Rollins equals fourth-fastest hurdles time
(Reuters) - Brianna Rollins equaled the fourth fastest 100 metres hurdles ever run as she clocked a stunning 12.26 seconds at the U.S. world championship trials on Saturday at Des Moines, Iowa.
Finally catching an allowable wind, the 21-year-old U.S. collegiate record holder sent a strong message to Australian Olympic and world champion Sally Pearson with the fastest time since 1992.
Only Bulgarian Yordanka Donkova, whose 1988 world record is 12.21 seconds, and compatriot Ginka Zagorcheva, the former record holder, have run faster. Donkova has done so twice.
"I just feel so overwhelmed, so emotional. It is so amazing," said Rollins, who previous best was 12.39 seconds at the U.S. collegiate championships.
The time, run with an aiding wind of 1.2 seconds, exceeded Pearson's 2011 world championship best of 12.28 seconds and three times world champion Gail Devers' American record of 12.33 seconds.
"Looks like I am bringing my A++ game to worlds this year," Pearson tweeted after the stunning run.
Can Rollins, who recently turned professional, break the world record?
"I don't know. We'll see," said the former Clemson University student, whose best before this season was 12.70 seconds.
Lured to athletics as a teenager "because someone told me I was fast," Rollins selected the hurdles "because I thought it was interesting and fun to do."
Runner-up Queen Harrison (12.43 seconds), third-place finisher Nia Ali (12.48) and Beijing Olympic winner Dawn Harper, who has a wild card entry, also made the American team for the Aug 10-18 world championships in Moscow.
There were season-leading performances in the men's 400 metres hurdles and women's high jump finals on a hot and windy day.
Olympic silver medalist Michael Tinsley became the first man to dip under 48 seconds in the 400 hurdles this season, running 47.96 seconds, and Brigetta Barrett, the London high jump runner-up, cleared 2.04 metres (6 feet, 8.25 inches).
Former world champions Kerron Clement (48.06) and Bershawn Jackson (48.09) joined Tinsley on the U.S. team for Moscow.
Teenage sensation Mary Cain, just 17, also made the team, finishing second to teammate Treniere Moser with a gutsy run in a slow women's 1,500 metres.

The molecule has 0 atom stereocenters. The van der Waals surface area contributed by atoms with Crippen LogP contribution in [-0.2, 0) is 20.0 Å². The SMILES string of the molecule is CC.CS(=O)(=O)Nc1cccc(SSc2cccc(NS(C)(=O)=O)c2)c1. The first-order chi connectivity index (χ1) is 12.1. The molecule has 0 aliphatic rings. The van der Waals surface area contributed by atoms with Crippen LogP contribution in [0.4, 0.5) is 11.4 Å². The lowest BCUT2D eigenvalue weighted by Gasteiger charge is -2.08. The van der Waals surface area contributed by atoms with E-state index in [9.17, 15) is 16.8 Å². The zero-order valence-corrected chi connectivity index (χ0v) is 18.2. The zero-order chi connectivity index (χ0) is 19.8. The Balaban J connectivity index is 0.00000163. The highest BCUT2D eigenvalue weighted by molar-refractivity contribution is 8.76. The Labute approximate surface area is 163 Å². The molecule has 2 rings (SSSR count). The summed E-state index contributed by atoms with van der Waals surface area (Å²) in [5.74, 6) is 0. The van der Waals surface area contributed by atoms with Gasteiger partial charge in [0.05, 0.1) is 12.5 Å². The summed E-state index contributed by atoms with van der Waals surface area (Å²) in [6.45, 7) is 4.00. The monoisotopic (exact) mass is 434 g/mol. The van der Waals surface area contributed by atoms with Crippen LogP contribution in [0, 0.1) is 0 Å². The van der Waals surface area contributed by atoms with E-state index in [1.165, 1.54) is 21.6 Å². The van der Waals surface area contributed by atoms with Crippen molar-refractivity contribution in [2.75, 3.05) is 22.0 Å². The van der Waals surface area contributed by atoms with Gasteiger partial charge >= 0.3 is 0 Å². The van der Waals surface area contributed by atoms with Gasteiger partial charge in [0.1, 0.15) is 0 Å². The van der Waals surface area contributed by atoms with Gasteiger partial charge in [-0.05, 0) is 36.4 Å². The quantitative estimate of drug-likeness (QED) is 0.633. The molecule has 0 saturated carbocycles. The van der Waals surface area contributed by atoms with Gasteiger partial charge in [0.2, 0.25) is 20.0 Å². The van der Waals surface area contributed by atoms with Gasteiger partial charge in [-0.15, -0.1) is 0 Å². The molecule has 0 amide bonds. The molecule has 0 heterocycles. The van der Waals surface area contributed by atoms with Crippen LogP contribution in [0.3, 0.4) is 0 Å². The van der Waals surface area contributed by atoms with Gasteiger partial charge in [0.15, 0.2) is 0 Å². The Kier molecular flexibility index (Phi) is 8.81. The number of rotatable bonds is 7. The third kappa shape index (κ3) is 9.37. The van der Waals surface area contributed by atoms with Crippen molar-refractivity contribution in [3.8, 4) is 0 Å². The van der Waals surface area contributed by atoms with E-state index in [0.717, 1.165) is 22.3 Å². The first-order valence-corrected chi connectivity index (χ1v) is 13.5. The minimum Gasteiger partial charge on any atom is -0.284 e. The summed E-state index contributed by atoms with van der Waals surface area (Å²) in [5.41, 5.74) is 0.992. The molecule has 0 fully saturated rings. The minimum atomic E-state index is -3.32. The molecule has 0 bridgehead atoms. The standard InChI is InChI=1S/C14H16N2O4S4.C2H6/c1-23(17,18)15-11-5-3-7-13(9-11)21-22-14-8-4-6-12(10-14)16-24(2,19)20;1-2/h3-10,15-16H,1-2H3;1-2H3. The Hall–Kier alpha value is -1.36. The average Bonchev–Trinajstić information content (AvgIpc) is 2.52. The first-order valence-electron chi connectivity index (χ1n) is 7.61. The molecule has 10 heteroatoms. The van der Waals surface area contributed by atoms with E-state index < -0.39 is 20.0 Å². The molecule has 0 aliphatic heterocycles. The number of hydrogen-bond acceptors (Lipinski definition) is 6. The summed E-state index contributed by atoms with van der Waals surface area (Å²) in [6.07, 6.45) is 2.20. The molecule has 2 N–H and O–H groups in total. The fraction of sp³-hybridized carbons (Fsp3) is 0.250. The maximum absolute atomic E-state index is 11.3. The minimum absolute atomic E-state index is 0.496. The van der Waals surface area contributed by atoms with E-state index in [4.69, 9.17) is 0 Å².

Beijing gold medalist LaShawn Merritt dominated the men's 400 metres final, winning in 44.21 seconds, but London women's winner Sanya Richards-Ross was a casualty of the cut-throat trials, missing out on a place in the individual 400m.
Running in sneakers to lessen the pain from recent big toe surgery, the American record holder finished sixth in 51.92 seconds. Natasha Hastings won the race in 49.94.
World record holder Ashton Eaton played it safe but still won the decathlon with 8,291 points.
GAY GOES FOR DOUBLE
Tyson Gay, going for a sprint double, easily advanced in 200 metres qualifying, running a wind-assisted 20.14 seconds just hours after claiming Friday's 100 metres title in a world-leading 9.75 seconds.
Olympic champions Aries Merritt and Allyson Felix also moved through qualifying but London gold medalist Brittney Reese fouled three times in the women's long jump final and will use a wild card spot to compete in Moscow.
World record holder Merritt clocked a wind-assisted 13.25 seconds in his first 110 metres hurdles since a May injury.
Felix was fifth fastest in the women's 200 in 22.44, also wind-assisted.
Three-times national champion David Oliver looked especially sharp in the hurdles, clocking a wind-assisted 13.14 seconds.
(Edited by Julian Linden)
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